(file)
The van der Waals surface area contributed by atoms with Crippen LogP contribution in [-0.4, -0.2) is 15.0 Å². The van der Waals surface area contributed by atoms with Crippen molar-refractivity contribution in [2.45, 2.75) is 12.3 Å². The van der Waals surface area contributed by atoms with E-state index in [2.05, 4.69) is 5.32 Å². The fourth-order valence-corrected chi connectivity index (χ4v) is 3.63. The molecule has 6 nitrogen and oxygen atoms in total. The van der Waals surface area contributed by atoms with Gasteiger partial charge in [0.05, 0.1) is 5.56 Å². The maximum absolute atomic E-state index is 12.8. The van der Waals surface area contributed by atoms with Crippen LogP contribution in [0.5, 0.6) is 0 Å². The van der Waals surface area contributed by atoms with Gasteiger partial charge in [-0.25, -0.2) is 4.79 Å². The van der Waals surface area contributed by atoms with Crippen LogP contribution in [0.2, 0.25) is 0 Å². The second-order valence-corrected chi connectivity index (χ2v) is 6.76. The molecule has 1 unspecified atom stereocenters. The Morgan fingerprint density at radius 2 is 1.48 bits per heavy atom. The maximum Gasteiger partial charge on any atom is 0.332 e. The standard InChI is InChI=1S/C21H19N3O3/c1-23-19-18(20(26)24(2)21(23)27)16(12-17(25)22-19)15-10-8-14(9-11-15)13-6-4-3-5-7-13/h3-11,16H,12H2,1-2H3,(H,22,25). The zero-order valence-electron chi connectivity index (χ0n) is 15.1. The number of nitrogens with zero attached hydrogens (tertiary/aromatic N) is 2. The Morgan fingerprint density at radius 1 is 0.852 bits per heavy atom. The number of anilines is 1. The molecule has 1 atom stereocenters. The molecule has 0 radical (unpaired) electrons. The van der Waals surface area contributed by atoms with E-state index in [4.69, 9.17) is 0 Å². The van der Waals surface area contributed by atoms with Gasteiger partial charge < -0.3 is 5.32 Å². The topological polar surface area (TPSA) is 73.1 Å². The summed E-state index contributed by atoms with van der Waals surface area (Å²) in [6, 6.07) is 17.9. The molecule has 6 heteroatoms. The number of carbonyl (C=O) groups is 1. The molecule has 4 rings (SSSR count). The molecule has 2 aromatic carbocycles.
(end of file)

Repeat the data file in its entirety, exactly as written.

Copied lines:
The van der Waals surface area contributed by atoms with Crippen LogP contribution in [-0.4, -0.2) is 15.0 Å². The van der Waals surface area contributed by atoms with Crippen molar-refractivity contribution in [2.45, 2.75) is 12.3 Å². The van der Waals surface area contributed by atoms with E-state index in [2.05, 4.69) is 5.32 Å². The fourth-order valence-corrected chi connectivity index (χ4v) is 3.63. The molecule has 6 nitrogen and oxygen atoms in total. The van der Waals surface area contributed by atoms with Gasteiger partial charge in [0.05, 0.1) is 5.56 Å². The maximum absolute atomic E-state index is 12.8. The van der Waals surface area contributed by atoms with Crippen LogP contribution in [0.5, 0.6) is 0 Å². The van der Waals surface area contributed by atoms with Gasteiger partial charge in [-0.25, -0.2) is 4.79 Å². The van der Waals surface area contributed by atoms with Crippen LogP contribution in [0.2, 0.25) is 0 Å². The second-order valence-corrected chi connectivity index (χ2v) is 6.76. The molecule has 1 unspecified atom stereocenters. The Morgan fingerprint density at radius 2 is 1.48 bits per heavy atom. The maximum Gasteiger partial charge on any atom is 0.332 e. The standard InChI is InChI=1S/C21H19N3O3/c1-23-19-18(20(26)24(2)21(23)27)16(12-17(25)22-19)15-10-8-14(9-11-15)13-6-4-3-5-7-13/h3-11,16H,12H2,1-2H3,(H,22,25). The zero-order valence-electron chi connectivity index (χ0n) is 15.1. The number of nitrogens with zero attached hydrogens (tertiary/aromatic N) is 2. The Morgan fingerprint density at radius 1 is 0.852 bits per heavy atom. The number of anilines is 1. The molecule has 1 atom stereocenters. The molecule has 0 radical (unpaired) electrons. The van der Waals surface area contributed by atoms with E-state index in [4.69, 9.17) is 0 Å². The van der Waals surface area contributed by atoms with Gasteiger partial charge < -0.3 is 5.32 Å². The topological polar surface area (TPSA) is 73.1 Å². The summed E-state index contributed by atoms with van der Waals surface area (Å²) in [6, 6.07) is 17.9. The molecule has 6 heteroatoms. The number of carbonyl (C=O) groups is 1. The molecule has 4 rings (SSSR count). The molecule has 2 aromatic carbocycles.